If you want to turn the tables on someone who calls on the phone who you suspect is a scam artist, tell the caller that you are recording the conversation. Better yet, wait until after the pitch is complete before making your announcement.
That’s a suggestion we received last week from William Lund, superintendent of Maine’s Bureau of Consumer Credit Protection. He suggested that, at the very least, it would bring the call to a rapid end. At best, it might provide incriminating information that could help authorities track down and prosecute telephone fraud artists.
“Recordings are the only things that make these collectors nervous,” Lund told us. He said a recording negates charges of “my word against yours.” Also, it is far more reliable than one’s memory which could be clouded by a less-than-friendly discussion.
Lund said recording could be useful in cases where a caller threatens legal action to force a Maine consumer to hand over money, claiming the consumer has not paid an outstanding debt. He said a threat of legal action is almost always an empty one, since authorities will not act on complaints from unlicensed, out-of-state payday lenders. In civil court, such firms must be represented by a local company employee (there are none) or an attorney. Not many lawyers will stand up to represent unlicensed, out-of-state payday lenders.
On that point, Lund says Maine law is clear. If a lender is not licensed to do business in Maine, that lender cannot collect interest on a loan. While that provision of the law is not a loophole to avoid paying back a legitimate debt, Lund said, “Neither should Maine residents be scared by illegal phone calls.”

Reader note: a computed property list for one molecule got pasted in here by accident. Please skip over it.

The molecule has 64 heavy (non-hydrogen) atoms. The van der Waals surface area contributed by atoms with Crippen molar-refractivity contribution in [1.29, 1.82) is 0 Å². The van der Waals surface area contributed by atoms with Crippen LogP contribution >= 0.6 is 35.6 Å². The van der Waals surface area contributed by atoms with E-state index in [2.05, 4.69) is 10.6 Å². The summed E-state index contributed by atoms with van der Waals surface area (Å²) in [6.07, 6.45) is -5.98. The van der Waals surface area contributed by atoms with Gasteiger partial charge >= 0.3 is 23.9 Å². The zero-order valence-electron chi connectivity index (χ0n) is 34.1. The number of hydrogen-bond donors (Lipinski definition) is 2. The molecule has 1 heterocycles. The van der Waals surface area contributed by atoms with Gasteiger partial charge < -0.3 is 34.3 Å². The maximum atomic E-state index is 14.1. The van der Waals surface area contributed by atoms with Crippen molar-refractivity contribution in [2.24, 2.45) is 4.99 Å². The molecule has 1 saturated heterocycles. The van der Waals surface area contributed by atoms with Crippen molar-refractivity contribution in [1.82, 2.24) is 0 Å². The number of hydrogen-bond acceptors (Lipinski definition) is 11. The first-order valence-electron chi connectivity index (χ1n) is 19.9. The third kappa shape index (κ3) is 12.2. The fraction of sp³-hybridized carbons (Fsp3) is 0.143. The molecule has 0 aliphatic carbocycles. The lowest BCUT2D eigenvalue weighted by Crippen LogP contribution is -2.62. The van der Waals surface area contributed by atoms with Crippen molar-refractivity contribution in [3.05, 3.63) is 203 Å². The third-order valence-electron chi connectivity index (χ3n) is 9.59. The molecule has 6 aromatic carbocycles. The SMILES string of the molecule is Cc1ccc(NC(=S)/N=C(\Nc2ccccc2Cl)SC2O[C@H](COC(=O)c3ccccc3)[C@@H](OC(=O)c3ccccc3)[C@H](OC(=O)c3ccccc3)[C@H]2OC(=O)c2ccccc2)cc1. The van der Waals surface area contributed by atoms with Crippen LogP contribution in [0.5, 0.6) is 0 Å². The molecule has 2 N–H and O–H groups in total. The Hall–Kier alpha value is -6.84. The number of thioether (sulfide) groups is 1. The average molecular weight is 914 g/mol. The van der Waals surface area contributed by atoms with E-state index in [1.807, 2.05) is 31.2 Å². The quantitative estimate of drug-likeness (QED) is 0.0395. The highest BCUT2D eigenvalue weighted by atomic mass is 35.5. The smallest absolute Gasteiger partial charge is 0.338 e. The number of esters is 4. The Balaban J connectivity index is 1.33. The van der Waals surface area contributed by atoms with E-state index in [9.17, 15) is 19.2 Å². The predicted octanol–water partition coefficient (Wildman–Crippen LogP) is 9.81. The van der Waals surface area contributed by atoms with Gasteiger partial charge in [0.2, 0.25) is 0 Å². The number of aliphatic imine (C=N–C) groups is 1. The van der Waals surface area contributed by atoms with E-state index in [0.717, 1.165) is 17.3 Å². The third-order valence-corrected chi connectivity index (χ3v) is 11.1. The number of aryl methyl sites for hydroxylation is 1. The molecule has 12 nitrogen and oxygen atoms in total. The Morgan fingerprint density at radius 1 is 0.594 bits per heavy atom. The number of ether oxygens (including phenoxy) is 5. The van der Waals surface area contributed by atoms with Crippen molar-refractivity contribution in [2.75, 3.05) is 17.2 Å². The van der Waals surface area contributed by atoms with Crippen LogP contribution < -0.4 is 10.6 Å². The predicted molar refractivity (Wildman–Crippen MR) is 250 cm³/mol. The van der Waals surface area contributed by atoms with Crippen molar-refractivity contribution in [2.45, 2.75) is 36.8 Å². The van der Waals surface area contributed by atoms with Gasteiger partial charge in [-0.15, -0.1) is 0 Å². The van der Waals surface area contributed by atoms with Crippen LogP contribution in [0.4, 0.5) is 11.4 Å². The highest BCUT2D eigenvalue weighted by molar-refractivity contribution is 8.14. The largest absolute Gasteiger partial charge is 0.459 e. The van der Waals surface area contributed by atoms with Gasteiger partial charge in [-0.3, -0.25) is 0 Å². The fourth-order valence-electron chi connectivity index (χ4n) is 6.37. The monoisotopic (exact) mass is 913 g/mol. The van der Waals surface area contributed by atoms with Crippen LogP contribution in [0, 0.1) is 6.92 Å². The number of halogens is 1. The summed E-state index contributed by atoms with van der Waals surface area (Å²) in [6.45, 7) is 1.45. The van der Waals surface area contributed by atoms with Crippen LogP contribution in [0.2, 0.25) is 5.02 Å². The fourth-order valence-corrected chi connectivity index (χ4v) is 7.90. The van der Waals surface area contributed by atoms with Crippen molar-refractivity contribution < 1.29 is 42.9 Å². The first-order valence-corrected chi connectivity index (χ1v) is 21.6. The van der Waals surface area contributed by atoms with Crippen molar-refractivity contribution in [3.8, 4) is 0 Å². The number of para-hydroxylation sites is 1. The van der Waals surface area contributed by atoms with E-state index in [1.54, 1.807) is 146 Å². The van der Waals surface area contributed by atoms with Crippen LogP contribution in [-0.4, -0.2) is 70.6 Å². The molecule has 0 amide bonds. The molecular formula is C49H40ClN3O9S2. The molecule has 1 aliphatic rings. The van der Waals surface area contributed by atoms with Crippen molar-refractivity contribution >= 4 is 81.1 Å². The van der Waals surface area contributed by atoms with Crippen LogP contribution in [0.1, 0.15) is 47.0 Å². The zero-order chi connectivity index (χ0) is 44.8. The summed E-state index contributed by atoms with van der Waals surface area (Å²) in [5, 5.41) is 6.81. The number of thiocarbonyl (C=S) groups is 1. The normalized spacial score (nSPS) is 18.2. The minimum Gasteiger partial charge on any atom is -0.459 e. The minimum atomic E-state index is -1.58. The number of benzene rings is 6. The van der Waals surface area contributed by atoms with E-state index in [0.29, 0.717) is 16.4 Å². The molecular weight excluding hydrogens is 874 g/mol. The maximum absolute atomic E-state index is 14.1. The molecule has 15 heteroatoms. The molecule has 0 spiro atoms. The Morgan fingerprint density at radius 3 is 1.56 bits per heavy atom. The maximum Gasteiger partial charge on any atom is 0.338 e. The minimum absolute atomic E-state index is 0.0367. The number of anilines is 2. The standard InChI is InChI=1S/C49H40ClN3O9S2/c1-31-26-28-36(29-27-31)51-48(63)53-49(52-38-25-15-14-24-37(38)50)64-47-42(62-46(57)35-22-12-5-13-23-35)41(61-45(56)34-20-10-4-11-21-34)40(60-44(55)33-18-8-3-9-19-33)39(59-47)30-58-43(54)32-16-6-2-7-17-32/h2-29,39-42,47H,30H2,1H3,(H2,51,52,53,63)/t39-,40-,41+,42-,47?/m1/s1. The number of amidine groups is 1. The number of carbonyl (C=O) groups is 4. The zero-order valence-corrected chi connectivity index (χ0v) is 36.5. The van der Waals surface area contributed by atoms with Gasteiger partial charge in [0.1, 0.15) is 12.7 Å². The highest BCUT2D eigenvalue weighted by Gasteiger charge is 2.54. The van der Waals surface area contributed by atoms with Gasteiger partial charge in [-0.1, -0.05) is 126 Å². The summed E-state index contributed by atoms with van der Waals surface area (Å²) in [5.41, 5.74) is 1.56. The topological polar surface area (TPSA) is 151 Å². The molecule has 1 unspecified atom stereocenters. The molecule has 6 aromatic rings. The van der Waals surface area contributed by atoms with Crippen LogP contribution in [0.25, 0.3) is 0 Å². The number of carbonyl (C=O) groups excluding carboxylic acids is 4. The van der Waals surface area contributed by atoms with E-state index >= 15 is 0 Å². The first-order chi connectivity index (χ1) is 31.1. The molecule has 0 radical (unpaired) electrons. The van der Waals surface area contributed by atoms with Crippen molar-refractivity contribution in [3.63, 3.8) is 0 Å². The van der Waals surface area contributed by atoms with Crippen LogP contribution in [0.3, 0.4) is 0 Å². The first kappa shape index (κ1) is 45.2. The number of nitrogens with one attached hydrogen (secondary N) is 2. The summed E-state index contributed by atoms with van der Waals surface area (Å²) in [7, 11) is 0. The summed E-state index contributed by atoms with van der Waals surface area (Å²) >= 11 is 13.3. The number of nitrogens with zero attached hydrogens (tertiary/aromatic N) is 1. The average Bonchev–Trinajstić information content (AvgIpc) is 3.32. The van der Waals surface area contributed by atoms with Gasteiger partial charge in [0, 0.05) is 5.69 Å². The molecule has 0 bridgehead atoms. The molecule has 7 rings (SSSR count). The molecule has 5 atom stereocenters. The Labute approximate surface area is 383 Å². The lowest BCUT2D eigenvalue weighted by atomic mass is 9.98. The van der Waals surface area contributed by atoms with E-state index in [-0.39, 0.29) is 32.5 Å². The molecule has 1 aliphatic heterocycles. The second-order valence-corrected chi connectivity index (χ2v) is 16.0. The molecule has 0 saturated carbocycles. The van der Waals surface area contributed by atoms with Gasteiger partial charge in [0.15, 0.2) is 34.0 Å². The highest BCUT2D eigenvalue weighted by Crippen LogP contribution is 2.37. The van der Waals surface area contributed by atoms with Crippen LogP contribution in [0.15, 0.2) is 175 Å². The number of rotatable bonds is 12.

Superintendent Lund is not a fan of internet-based lenders. He said they collect too much personal information when making loans, including data on a borrower’s workplace and family members. “All this information is used — and misused — in the collection process,” he said, adding that a borrower’s stress level can soar through threats of disrupting a workplace or pestering elderly parents.
Lund suggested turning the process around on unlicensed collectors. As soon as they state their business, tell them you’re recording the call. Maine law states that recording calls is legal, as long as one party knows the recording is taking place, so you don’t have to tell the caller right away. If you catch the caller violating the law and he or she slams down the phone, you can stay on long enough to identify yourself for the recording and note the time and date; you’ll have a piece of evidence that speaks for itself.
Scammers often use automated calls to generate lists of working phone numbers. You might be urged to press a number to prevent further calls, but that’s just part of the scam; pressing a button just verifies that the scammer has reached a working number. If you don’t want to record the call, don’t press anything; just hang up.
Recording calls won’t make them stop all at once. You can help by reporting the number you see on caller ID. Even though many of those numbers are “spoofed,” Federal Trade Commission regulators say that if they get enough reports they can trace certain calls. File complaints at www.ftc.gov/complaint. See who’s licensed to make collections in Maine and get other information about your credit at the Maine Bureau of Consumer Credit Protection (www.credit.maine.gov).
Consumer Forum is a collaboration of the Bangor Daily News and Northeast CONTACT, Maine’s all-volunteer, nonprofit consumer organization. For assistance with consumer-related issues, including consumer fraud and identity theft, or for information, write Consumer Forum, P.O. Box 486, Brewer 04412, visit http://necontact.wordpress.com or email email@example.com.